Head lice and nits

Last updated:

Reviewed by:

Dr Bryony Henderson

, Lead GP at Livi

Medically reviewed

Head lice and nits are very common and can affect anyone, particularly school children and families. Head lice have nothing to do with dirty hair or poor hygiene. They can affect short or long hair and are picked up by prolonged head-to-head contact.

What are head lice? 

Head lice are tiny grey-brown insects that can be up to the size of a sesame seed. They can only live on people. Head lice cling to hairs very tightly and feed off the scalp but can be difficult to spot. They lay eggs that hatch after 7 to 10 days. A newly hatched head louse takes around a week to grow into an adult louse that is able to lay eggs. 

Nits are the empty yellow-white eggshells from which head lice hatch. Nits look similar to dandruff, but cannot easily be brushed out.

What causes head lice?

Head lice are caused by close hair-to-hair contact between people. Head lice do not jump or fly, they will walk from one head to another. It takes a single head louse only 30 seconds to move from one scalp to another. 

Head lice die away from hair, so they don’t live for long on pillows or sheets. It’s estimated that they can only live for a maximum of 24 hours away from a human head. However, they can be passed between individuals who share items such as combs, brushes or hats. 

How common are head lice?

Head lice are a common problem in young children, especially school children aged 4 to 11 years old. Head lice are more common in girls or children with long hair. With more hair, there is an increased chance of lice moving into the hair. Whilst it is not possible to completely prevent head lice, tying long hair back will reduce the risk of catching them.

What are the symptoms of head lice?

Some people will not experience any symptoms, but the classic symptoms of head lice include:

  • Itchiness

  • A rash on the scalp from repeated itching

  • Infection of the marks made from scratching

Head lice can, but not always, make your head feel itchy as they feed on blood from the scalp. The itchiness is caused by a skin reaction to the lice bites, saliva, or waste.

Repeated scratching of the scalp can cause a rash, which is vulnerable to infection.

How are head lice diagnosed?

The only way to know if someone has head lice is by finding live lice. You might be able to spot lice by looking through someone’s hair, but it’s easier to find them using a special fine-toothed comb called a detection comb. The fine teeth of the comb are designed to pull out head lice. You can buy these combs from your local pharmacy or online.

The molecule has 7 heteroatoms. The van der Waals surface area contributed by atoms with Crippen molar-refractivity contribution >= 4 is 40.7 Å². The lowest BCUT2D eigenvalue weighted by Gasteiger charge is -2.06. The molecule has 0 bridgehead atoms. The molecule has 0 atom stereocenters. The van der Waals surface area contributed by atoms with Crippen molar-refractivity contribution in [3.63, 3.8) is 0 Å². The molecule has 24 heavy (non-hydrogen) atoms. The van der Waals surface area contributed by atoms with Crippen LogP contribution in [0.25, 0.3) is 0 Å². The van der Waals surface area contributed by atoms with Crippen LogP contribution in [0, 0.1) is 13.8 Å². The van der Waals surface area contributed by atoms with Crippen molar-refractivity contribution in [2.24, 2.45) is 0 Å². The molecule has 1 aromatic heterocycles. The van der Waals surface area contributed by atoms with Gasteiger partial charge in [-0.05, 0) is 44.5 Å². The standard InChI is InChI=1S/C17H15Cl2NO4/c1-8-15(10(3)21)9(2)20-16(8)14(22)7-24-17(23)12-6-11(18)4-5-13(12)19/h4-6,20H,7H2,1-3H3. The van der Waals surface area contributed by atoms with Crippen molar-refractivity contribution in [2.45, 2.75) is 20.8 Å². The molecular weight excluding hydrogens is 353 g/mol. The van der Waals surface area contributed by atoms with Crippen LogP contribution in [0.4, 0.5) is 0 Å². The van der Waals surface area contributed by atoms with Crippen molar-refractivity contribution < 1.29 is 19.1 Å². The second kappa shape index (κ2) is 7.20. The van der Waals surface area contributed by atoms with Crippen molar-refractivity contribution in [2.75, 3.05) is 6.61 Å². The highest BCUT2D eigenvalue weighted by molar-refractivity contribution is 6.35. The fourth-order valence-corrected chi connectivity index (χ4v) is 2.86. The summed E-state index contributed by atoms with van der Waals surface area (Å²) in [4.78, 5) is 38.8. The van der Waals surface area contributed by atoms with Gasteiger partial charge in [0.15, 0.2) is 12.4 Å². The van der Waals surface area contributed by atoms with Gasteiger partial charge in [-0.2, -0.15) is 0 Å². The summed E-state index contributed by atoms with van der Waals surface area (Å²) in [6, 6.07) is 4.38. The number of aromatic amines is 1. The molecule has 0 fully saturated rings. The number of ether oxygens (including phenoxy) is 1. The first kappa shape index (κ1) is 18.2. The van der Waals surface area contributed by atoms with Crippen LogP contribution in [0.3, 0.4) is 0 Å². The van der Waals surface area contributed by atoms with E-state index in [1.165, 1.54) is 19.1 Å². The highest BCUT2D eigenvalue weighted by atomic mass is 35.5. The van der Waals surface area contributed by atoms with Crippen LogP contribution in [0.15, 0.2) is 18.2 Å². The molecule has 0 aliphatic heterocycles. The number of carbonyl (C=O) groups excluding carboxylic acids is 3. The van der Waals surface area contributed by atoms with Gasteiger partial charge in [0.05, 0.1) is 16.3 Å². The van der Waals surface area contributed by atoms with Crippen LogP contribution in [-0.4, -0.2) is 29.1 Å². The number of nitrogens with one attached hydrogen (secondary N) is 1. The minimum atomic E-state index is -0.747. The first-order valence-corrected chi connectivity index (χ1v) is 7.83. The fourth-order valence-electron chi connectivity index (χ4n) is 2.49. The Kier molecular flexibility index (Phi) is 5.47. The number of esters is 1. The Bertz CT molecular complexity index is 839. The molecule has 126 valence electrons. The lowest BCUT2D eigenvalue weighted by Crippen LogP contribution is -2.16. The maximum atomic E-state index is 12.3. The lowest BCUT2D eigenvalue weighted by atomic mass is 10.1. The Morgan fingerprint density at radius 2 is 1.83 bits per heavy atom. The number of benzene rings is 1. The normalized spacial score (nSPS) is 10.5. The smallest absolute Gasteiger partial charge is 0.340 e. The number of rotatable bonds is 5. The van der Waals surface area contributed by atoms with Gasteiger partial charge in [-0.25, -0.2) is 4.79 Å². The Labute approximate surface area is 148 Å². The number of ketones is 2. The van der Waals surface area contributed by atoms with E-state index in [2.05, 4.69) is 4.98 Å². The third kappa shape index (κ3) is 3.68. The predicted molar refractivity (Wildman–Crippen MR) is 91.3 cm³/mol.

How are head lice treated?

Treat lice as soon as you spot them, and be sure to check everyone in the house for head lice. There are several treatments to get rid of head lice which you can buy from the pharmacy or online. You can treat head lice and usually do not need to see a GP. 

Wet combing

Head lice and nits can be removed by using specially designed combs to brush wet hair. This can take a long time to do thoroughly (10 to 20 minutes depending on the length and texture of the hair) and needs to be repeated regularly. 

It’s best to carry this out on day 1, 5, 9 and 13. If head lice are a frequent problem, it can be helpful to use wet combing more regularly (about once a week). Check your family again at day 17 to ensure that the head lice have been treated. 

Medicated insecticide lotions and sprays

These treatments kill head lice in all types of hairs and can be very effective. 

It’s important to know that some of these treatments are not suitable for pregnant or breastfeeding women or for children under 2 years old. 

A pharmacist can help you to find the best treatment options for yourself or your child. You might have to try a few treatments to completely get rid of the eggs and lice. 

With all of these treatments, make sure you carefully follow the instructions. Some preparations require contact with the hair for minutes but others require an overnight treatment.

When should I speak to a doctor?

If you’ve tried to remove head lice and they haven’t gone away after at least one treatment, speak to a doctor.

If your scalp feels sore, you have a rash, or you feel generally unwell with a raised temperature, contact your GP or 111. 

How can Livi help?

A Livi doctor will ask you questions about your symptoms. They’ll make an individual assessment and recommend a treatment.

Last updated:
Reviewed by:
Dr Bryony Henderson, Lead GP at Livi